6: Ballad

A ballad is a form of verse, often a narrative set to music. – Wikipedia

Five Miles In
(a retelling of Raymond Carver’s ‘So Much Water So Close to Home’)

It was a hot, weary Friday—
They didn’t think it a sin
To go fishing for the weekend
So they walked five miles in

Those four family men
They didn’t think it a sin
To camp by the Naches river
So they walked five miles in

They found her in the river then
(who wouldn’t think it a sin?)
Dead and naked in the water.
Oh, they’d walked five miles in

They talked it over, what to do
They didn’t think it a sin
It was late and they were tired
And they’d walked five miles in

To leave her body floating there
They didn’t think it a sin
So much water so close to home
But they’d walked five miles in

Her poor, bare flesh washed by the tide
They didn’t think it a sin
The water was terribly cold.
Oh, they’d walked five miles in

On Saturday they fished and drank,
They didn’t think it a sin,
Washed their dishes by her body
Oh, they’d walked five miles in.

On Sunday the men slept in late
They didn’t think it a sin
They drank, they fished, and packed up camp
Then they walked five miles out

They left her on the riverbank,
They didn’t think it a sin,
Fishing line tied around her wrist
Because they’d walked five miles in

They called the cops at a payphone
They didn’t think it a sin
Told them where to find her body,
On the river five miles in

To leave her body floating there
They didn’t think it a sin
So much water so close to home
But they’d walked five miles in

Ballads are such fun – they popular stories, essentially, but with all the fun of also being poems. I went with a murder ballad because I especially love that branch of the tradition, the one that dates back to broadside ballads about current crimes and that has carried cryptic, haunting and brutal stories like “The Knoxville Girl”  or “Lamkin.” I think one of the things that attractive about the murder ballad is the way they seem to sidestep any real explanation of the events, yielding to simply representing their violence as a kind of natural force – a pre-Enlightenment, pre-Freudian take on horror.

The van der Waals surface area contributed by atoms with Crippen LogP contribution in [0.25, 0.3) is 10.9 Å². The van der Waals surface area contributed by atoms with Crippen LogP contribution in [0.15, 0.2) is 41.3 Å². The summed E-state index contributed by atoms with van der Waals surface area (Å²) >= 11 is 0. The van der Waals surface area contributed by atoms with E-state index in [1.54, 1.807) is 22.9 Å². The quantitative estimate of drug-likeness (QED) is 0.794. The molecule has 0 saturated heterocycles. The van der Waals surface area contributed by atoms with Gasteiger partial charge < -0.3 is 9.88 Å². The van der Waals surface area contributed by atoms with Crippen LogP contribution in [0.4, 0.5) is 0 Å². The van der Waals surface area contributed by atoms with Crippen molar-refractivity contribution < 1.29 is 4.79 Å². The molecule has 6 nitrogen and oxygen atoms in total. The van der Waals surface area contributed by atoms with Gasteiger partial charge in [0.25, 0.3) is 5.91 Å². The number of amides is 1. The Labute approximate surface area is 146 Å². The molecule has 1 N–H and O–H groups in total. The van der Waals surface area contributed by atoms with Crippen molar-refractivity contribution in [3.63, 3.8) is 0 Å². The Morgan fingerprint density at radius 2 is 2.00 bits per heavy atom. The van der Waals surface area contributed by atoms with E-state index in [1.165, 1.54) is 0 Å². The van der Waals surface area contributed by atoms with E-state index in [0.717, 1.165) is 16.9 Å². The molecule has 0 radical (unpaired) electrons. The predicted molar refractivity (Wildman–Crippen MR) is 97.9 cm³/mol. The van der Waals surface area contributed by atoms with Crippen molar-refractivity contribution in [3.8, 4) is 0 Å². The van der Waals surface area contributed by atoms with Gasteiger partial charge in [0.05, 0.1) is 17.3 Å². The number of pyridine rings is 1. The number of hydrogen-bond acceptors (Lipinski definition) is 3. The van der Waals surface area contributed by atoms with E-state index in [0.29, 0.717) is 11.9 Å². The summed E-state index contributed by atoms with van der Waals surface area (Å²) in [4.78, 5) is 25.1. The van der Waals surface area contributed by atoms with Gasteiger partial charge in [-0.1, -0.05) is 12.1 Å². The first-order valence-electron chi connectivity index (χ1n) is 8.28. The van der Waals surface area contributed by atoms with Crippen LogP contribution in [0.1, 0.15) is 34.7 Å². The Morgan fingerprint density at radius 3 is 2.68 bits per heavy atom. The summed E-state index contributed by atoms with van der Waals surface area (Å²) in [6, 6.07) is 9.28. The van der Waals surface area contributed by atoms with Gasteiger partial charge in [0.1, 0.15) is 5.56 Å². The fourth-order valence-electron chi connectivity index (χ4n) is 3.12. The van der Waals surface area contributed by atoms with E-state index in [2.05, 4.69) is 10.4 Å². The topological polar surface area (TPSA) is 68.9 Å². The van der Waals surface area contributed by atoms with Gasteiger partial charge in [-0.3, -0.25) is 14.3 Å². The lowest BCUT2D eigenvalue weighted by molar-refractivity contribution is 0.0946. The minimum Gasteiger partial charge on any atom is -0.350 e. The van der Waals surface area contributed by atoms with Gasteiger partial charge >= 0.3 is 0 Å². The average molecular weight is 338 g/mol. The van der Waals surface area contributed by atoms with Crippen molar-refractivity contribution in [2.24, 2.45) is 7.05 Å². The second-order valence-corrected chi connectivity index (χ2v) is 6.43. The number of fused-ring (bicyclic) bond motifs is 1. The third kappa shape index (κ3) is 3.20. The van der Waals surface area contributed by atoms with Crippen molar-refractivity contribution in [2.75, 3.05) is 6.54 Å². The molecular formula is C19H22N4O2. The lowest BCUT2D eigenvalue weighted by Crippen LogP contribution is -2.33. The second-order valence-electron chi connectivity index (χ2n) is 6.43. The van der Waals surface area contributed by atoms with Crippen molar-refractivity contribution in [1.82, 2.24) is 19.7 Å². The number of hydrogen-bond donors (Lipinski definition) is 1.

The repetitiveness of the form is great too, letting phrases and ideas slowly build and shift over the course of the narrative, like the son’s request to lie down in “Lord Randall” or the revelation of the origin of the refrain at the end of various versions of the “Twa Sisters” ballad.

I didn’t really feel comfortable writing about anything real and horrific so I did an adaptation of the Raymond Carver story, “So Much Water So Close to Home.” I really like this story and I’ve taught it a bunch of times (it works really well in units on feminism). The opaque mystery of the men’s awfulness at the center of the story is perfect for the ballad form. I chose the “excuse” of how far they were from the car as one of the refrain lines, with the idea that it became less and less plausible the more it was repeated.

As a bonus, here’s a video adaptation of the opening scene that one of my students made for a class project.

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